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Long IslandNassau

Nelson Finkelman, former East Meadow fire chief, honored at burn center

Michael Finkelman, of East Meadow, son of the

Michael Finkelman, of East Meadow, son of the late Nelson H. Finkelman, views a plaque dedicated to his father on Sunday, Sept. 28, 2014. Credit: Steve Pfost

Four decades ago -- responding to one of the biggest roof fires of his career -- Fire Chief Nelson H. Finkelman of the East Meadow department raced to douse flames at yet-to-be opened Nassau University Medical Center.

Sunday, nearly a year after his death, the hospital honored the firefighter for his fundraising efforts on behalf of the Nassau County Firefighter's Burn Center at NUMC, the largest in the region.

Donations were used to purchase emergency equipment and supplies for thousands of Long Island patients.

A bronze, rectangular plaque depicting Finkelman ready for work in his hard hat and fire jacket was mounted on the wall to the burn center's entrance during Sunday's ceremony.

It was there that colleagues thanked Finkelman posthumously for his tireless dedication as a fundraiser.

"The loss of Nelson has created a void," Frank Messina, the former fire chief of East Meadow who replaced Finkelman as secretary of the burn center's foundation, said before roughly 60 firefighter officials.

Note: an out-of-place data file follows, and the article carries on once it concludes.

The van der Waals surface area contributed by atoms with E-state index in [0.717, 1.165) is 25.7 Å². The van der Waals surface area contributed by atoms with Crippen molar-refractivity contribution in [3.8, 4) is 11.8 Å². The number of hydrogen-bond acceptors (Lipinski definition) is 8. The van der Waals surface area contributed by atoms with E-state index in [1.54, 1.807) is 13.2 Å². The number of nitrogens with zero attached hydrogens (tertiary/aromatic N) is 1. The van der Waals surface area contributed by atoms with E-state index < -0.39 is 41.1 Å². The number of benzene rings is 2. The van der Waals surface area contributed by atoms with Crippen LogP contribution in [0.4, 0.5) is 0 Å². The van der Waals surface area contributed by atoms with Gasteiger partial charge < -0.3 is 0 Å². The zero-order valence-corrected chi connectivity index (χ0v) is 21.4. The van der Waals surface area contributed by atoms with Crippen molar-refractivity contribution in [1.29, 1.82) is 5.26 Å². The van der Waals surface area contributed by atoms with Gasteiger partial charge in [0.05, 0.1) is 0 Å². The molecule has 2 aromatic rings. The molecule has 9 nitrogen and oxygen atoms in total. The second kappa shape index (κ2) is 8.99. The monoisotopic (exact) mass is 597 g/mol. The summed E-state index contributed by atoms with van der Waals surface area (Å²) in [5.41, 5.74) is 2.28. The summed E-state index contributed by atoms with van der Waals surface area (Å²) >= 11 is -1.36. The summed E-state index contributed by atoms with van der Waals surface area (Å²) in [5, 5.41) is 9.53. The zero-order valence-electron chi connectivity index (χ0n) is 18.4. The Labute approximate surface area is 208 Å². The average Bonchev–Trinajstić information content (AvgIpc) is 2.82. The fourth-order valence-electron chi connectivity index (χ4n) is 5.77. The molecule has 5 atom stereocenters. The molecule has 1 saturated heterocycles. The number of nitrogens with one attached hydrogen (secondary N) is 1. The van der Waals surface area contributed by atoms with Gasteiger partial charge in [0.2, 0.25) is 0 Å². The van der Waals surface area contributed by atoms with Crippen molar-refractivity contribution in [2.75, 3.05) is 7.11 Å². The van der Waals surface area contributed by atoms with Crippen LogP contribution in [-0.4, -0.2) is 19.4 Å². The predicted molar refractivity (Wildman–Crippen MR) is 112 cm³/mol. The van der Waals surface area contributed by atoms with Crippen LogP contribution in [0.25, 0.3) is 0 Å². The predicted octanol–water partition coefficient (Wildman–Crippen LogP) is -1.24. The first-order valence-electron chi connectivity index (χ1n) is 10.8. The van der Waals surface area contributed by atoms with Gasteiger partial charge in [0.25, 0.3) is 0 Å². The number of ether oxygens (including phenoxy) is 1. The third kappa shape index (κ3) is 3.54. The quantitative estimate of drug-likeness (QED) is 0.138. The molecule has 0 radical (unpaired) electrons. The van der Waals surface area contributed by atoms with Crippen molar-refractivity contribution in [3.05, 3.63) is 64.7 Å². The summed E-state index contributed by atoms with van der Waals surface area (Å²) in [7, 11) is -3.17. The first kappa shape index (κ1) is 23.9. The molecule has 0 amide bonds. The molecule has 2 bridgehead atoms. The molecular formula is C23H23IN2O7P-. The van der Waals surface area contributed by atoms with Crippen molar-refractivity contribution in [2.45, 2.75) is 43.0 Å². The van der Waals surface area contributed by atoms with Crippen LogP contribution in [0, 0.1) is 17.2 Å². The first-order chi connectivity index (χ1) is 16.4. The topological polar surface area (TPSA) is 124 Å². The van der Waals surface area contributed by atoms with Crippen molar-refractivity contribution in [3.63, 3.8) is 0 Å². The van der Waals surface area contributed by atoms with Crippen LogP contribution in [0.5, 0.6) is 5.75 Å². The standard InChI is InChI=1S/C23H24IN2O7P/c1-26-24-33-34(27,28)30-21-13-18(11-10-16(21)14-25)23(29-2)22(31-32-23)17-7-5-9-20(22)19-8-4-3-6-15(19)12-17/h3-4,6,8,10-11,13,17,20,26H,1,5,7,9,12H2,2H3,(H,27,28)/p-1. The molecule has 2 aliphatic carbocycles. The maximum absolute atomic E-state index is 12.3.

Finkelman, who died at the hospital from stroke complications Oct. 2, 2013, at 83, spent his entire 56-year volunteer career with the East Meadow Fire Department, starting in 1958 and rising to chief nine years later.

He was a Nassau County fire marshal supervisor and a chief instructor at the Nassau County Fire Service Academy in his professional career.

Tales of Finkelman chasing down and extinguishing fires sprinkled around small circles at the burn center on the sixth floor of the hospital after the 15-minute dedication.

There was the big roof fire he responded to at the medical center while it was under construction in 1971, family members said. The most impactful may have come in November 1972 when he and his firefighting son, Michael Finkelman, now 59, responded to their first house fire together, in Levittown. It was Michael's second day as a volunteer.

"I didn't know what I was doing. He told me to shut up and watch," said Michael Finkelman, now a commissioner of the East Meadow Fire Department. "We went to a bunch [of fires] together."

Finkelman grew up in Brooklyn and relocated to East Meadow shortly after getting married in his mid-20s, family members said. One day soon thereafter, the loud sounds of fire horns and trucks zooming by caught his attention, family members said. It wasn't long before he went to the department and signed up.

Asked about his fundraising efforts, Nelson Finkelman's widow, Gloria Finkelman, said, "It's wonderful. He was very passionate about this area of the hospital."

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